Tuesday, April 17, 2007
During my evening hunt for blog material, I stumbled across a "personality test" I fondly recall receiving from a friend via email back in my days as a graduate student. The test, which I found at Snopes.com, is innocent fun, and it reminded me of the good people and good things in my life. And in the process, it caused me to understand something very sad about yesterday's massacres in Blacksburg, Virginia, and to consider myself very fortunate to have encountered the test.
There is no way, thank goodness, for a normal, healthy human being to completely understand the depths of mental illness or depravity that motivated that boy to kill so many people so senselessly. Right now, the bereaved are barely starting to come to grips with what they have lost, and the time for the rest of us to consider causes will come soon enough. But there is something particularly unsettling about those events: We have all had to witness something that we shouldn't have, and to the extent that we have, we have all been harmed by this act.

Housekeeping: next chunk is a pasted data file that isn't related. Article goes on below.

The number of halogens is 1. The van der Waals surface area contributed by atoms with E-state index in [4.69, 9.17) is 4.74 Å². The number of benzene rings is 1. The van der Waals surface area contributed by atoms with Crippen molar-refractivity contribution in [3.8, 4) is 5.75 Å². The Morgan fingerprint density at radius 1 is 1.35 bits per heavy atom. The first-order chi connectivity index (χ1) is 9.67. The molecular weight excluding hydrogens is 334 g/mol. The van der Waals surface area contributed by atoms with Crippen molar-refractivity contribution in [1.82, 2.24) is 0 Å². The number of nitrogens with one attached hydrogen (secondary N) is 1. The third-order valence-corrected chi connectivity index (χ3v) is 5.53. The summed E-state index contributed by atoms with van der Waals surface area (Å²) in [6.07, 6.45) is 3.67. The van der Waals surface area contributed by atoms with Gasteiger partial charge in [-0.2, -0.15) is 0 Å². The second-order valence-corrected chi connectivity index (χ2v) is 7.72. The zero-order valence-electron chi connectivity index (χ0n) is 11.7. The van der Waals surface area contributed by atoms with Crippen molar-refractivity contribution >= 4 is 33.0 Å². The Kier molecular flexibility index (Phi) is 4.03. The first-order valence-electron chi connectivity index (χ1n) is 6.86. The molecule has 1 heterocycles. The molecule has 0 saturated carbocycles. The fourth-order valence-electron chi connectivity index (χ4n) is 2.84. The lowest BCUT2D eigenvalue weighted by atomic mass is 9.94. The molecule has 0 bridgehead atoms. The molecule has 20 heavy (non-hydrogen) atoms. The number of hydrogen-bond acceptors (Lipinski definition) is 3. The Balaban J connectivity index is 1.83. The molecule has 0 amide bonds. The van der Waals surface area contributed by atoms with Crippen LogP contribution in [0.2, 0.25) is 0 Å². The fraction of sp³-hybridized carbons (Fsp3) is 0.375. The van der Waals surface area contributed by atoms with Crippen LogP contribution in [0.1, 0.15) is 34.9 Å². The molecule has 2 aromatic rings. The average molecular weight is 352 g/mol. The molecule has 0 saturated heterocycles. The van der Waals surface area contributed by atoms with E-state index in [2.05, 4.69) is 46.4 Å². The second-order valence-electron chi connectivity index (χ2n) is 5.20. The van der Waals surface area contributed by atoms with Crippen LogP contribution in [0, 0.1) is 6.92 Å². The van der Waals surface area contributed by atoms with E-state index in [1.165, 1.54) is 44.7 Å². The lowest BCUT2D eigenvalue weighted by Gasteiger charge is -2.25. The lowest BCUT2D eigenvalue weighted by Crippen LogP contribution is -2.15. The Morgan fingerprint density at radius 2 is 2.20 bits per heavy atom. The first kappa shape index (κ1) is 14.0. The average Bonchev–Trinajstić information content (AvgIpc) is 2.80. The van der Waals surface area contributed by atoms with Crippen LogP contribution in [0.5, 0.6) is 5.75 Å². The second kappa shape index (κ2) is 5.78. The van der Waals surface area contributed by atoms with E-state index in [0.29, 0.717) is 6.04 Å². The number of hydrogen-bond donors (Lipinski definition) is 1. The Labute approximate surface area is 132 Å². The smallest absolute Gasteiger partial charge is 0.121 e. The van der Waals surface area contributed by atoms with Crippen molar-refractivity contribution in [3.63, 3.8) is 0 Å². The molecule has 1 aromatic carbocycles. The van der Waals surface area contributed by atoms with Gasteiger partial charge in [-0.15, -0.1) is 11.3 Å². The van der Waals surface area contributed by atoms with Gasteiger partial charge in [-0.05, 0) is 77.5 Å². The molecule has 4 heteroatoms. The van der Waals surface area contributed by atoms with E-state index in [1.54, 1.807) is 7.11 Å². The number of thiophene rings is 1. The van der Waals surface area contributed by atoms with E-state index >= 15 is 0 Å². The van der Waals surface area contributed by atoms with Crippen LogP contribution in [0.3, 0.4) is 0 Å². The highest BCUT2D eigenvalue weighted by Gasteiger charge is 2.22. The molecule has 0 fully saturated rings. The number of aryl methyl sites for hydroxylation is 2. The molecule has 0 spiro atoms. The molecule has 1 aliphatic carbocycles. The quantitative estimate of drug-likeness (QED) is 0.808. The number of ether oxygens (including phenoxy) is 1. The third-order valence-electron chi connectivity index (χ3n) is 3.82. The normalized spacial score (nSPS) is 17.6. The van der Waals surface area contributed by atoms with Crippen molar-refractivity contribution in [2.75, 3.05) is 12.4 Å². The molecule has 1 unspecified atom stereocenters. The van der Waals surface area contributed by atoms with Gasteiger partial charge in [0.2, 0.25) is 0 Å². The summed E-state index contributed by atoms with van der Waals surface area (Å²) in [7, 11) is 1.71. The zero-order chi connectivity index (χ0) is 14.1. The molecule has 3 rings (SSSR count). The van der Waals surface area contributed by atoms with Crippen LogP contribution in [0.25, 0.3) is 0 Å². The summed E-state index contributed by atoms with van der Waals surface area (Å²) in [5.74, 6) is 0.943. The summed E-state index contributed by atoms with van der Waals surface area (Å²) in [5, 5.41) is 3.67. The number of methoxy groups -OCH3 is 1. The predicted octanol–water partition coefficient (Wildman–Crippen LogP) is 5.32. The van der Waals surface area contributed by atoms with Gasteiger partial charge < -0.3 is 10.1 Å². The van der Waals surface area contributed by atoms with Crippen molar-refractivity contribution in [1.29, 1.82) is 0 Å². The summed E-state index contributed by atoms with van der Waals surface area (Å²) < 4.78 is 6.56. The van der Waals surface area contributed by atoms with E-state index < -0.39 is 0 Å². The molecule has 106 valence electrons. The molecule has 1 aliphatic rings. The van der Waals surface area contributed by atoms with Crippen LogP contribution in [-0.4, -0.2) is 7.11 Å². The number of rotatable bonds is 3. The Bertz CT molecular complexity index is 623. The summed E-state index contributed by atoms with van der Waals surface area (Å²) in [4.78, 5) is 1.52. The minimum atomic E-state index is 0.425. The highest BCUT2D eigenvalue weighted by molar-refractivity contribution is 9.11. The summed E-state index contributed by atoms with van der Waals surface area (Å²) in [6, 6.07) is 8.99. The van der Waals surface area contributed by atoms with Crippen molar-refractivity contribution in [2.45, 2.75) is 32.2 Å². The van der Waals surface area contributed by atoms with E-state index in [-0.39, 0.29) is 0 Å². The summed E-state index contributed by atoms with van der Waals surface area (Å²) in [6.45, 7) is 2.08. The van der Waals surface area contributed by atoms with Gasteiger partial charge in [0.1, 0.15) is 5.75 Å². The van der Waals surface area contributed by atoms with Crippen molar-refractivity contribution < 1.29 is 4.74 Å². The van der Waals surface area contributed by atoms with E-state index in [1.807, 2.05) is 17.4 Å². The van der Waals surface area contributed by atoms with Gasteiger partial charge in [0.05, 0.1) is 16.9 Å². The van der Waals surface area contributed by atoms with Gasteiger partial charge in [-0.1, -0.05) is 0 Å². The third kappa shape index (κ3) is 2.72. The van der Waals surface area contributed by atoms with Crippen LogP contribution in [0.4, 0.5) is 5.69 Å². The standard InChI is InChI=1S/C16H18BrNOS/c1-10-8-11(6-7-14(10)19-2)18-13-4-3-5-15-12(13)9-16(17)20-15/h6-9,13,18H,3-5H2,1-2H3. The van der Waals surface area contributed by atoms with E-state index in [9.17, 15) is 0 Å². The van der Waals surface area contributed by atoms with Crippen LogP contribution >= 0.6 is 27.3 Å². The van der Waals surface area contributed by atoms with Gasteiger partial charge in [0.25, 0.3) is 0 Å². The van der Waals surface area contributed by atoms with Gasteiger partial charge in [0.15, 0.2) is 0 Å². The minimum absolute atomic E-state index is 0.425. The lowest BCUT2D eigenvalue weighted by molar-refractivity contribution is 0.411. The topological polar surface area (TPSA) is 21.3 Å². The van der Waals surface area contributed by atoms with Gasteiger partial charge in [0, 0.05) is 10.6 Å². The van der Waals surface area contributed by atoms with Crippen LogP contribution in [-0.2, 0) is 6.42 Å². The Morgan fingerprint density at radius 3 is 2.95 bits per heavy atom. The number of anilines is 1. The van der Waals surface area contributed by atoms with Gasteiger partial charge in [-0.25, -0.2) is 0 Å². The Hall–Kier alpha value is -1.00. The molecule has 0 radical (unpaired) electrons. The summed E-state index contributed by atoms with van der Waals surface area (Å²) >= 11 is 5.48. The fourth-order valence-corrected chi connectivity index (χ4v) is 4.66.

Notice that everyone seems to be talking about it. And furthermore, there is no way to talk about it and feel any semblance of a normal, happy emotion. This crime spree had this as a motive, I think: to deprive the rest of us of any innocence we might have had that lasted into adulthood, and therefore, of our happiness. Be this due to the murderer's own incapacity to feel that emotion himself or due to envy is immaterial. This has been the result, and I think that in the name of the best within ourselves, we owe it to ourselves to take a step back from this obscene act, and to think about anything one can that is good, for that is what is normal in life, and that is what this person wanted us to forget. This is not escapism. It is an affirmation that life is indeed good.
I do not know whether taking this test will have the same effect on anyone else as it had for me, but I encourage anyone who happens by here to do something, anything, that will for a moment, cause you to forget about Blacksburg and remember what a beautiful thing being alive really is. Do it for yourself, and in honor of the victims of this unspeakable act.
I love my life and will not allow this murderer to tell me that his personal hell, the one he tried to impose on the rest of us, is a "realistic" picture of life. I do grieve for the fallen, but I will not let their murderer touch my soul.
PS: My answers:
- The very good friend who introduced me to my wife.
- My mom.
- My wife.
- My baby brother.
- My good friend, Raymund.